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Archaeology/Groove Ware

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Question
What did Groove Ware lithics look like?  Did they use the leaf shaped arrowheads that are so often found in the UK and Ireland?  Thank you.  Judith

Answer
Hi Judith,

UK Grooved ware is a pre-Beaker (bronze age) Neolithic pottery with incised lines at the upper edge of the ceramics.  These were early farm folk and herders of animals, mostly sheep and goats.  In some areas, early cattle as well.  Their lithic are finely formed and come in several forms including "leaf shaped" lancelet shaped points.  These bifaces were generally made in local lime flints and were thus very fine grained and sharp.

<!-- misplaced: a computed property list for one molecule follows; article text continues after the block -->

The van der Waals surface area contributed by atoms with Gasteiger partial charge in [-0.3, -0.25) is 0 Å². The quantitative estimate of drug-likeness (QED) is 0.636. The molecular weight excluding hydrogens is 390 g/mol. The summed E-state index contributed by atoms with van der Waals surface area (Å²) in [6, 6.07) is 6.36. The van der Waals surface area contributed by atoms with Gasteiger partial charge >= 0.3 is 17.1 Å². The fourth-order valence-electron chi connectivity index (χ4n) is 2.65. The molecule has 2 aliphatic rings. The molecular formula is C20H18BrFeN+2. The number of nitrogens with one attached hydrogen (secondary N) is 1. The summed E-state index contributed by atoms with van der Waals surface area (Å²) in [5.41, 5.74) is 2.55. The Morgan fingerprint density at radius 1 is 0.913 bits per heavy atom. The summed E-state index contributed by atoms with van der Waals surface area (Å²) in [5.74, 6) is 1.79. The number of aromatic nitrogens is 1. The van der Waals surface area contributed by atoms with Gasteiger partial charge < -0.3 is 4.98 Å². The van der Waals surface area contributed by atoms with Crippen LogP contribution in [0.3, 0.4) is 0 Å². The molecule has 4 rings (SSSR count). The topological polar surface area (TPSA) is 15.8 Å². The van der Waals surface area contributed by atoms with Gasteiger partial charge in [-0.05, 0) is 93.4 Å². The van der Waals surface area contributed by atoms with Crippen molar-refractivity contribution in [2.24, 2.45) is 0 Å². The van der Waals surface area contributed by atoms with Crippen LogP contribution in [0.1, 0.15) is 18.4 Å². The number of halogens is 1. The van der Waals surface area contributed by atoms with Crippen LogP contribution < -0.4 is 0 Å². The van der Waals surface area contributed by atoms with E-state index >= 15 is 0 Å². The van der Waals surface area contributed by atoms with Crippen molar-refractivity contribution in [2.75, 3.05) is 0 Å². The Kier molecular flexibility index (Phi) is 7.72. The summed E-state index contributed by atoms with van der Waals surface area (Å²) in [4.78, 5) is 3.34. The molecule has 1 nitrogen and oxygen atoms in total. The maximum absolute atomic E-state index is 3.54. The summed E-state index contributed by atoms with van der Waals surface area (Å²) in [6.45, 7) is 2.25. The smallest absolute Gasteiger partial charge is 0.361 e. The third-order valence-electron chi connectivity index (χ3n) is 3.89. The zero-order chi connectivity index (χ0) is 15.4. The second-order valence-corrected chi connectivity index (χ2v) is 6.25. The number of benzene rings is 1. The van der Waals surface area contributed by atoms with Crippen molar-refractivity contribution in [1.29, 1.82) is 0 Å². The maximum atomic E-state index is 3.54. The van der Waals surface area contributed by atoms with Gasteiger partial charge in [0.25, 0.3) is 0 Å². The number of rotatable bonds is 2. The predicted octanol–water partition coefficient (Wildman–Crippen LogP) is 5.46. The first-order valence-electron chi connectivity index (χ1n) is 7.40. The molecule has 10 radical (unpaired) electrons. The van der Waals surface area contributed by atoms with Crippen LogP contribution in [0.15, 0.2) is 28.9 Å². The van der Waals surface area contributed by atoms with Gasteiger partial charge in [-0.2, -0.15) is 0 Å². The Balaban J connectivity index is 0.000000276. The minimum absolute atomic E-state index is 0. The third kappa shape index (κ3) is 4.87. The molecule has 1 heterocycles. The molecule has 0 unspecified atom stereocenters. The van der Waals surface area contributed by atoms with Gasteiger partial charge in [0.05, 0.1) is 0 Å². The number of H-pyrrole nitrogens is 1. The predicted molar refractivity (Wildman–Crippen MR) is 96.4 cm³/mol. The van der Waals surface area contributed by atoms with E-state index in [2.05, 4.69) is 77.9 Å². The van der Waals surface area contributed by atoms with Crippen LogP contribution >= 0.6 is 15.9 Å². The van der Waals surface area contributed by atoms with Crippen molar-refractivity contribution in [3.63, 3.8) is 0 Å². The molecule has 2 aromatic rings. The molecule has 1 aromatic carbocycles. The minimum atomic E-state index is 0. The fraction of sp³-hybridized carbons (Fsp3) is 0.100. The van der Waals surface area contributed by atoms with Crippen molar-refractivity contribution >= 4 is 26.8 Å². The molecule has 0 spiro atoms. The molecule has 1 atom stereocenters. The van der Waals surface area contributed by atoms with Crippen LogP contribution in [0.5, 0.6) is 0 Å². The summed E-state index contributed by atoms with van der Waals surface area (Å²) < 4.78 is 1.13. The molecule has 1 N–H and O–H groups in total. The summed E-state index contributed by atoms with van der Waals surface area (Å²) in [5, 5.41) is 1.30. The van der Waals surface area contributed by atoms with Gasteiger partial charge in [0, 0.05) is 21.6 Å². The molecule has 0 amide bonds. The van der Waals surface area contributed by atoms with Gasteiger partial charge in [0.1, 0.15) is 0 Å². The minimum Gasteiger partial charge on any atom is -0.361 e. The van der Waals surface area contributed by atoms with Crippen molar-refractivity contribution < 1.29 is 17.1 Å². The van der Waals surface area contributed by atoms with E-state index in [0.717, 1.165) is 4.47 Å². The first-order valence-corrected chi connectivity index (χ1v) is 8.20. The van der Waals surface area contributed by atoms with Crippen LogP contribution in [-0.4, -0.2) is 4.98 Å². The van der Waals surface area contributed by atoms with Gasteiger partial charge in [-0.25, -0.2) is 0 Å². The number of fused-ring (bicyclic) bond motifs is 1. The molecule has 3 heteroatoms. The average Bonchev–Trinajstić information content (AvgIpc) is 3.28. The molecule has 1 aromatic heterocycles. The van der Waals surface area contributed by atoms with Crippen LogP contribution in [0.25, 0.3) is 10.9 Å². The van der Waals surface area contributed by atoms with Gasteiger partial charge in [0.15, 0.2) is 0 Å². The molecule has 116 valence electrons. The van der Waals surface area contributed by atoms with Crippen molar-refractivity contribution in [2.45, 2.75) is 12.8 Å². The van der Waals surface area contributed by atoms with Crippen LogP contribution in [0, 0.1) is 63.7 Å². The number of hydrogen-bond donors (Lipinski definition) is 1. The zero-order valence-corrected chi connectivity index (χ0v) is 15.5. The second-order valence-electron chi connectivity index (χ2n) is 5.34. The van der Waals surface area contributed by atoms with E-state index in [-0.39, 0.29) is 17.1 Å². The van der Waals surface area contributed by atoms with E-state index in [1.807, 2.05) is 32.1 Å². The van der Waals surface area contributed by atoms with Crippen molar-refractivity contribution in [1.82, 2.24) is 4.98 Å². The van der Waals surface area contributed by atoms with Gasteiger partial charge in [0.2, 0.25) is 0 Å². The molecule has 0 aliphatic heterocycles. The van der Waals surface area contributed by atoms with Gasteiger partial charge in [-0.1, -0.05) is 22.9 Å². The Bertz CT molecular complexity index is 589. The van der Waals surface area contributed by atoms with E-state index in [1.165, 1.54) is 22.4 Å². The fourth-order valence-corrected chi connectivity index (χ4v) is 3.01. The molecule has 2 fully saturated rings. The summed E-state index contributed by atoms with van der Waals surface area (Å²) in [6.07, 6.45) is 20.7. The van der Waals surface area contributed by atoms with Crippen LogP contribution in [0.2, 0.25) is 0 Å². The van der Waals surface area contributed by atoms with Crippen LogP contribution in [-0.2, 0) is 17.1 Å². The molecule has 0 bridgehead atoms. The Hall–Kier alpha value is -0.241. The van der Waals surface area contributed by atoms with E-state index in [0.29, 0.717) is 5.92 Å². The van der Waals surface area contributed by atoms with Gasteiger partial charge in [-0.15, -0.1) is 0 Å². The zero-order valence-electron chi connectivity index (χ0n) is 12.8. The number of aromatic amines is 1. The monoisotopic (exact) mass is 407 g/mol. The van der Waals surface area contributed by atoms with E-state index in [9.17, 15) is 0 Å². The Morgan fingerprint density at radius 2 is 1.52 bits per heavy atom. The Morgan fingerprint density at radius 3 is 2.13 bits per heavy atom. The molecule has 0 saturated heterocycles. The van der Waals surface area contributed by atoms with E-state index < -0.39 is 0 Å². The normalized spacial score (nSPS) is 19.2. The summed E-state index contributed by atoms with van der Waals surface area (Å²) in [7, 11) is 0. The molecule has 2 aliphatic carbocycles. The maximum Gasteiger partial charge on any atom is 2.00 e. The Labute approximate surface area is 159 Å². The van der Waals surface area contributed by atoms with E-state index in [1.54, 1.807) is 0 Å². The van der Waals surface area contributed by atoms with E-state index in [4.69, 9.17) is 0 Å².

Their flakes were often used in producing harvesting tools such as scythes.  Knives were also common tools for butchering and other cutting purposes and drills for making holes in things.  There is minimal dulling of the basel end so halting may have been done with pitch or other materials.  

Hope this helps.

Archaeology

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Ralph Salier

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Archaeologist for the last 30 years. Norh American generalist and Hopwell culture/Red Ocher culture specifically. Lithics Expert and Ground Stone tools.

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Numerous museums in US and Canada. Several University Anthropology Departments.

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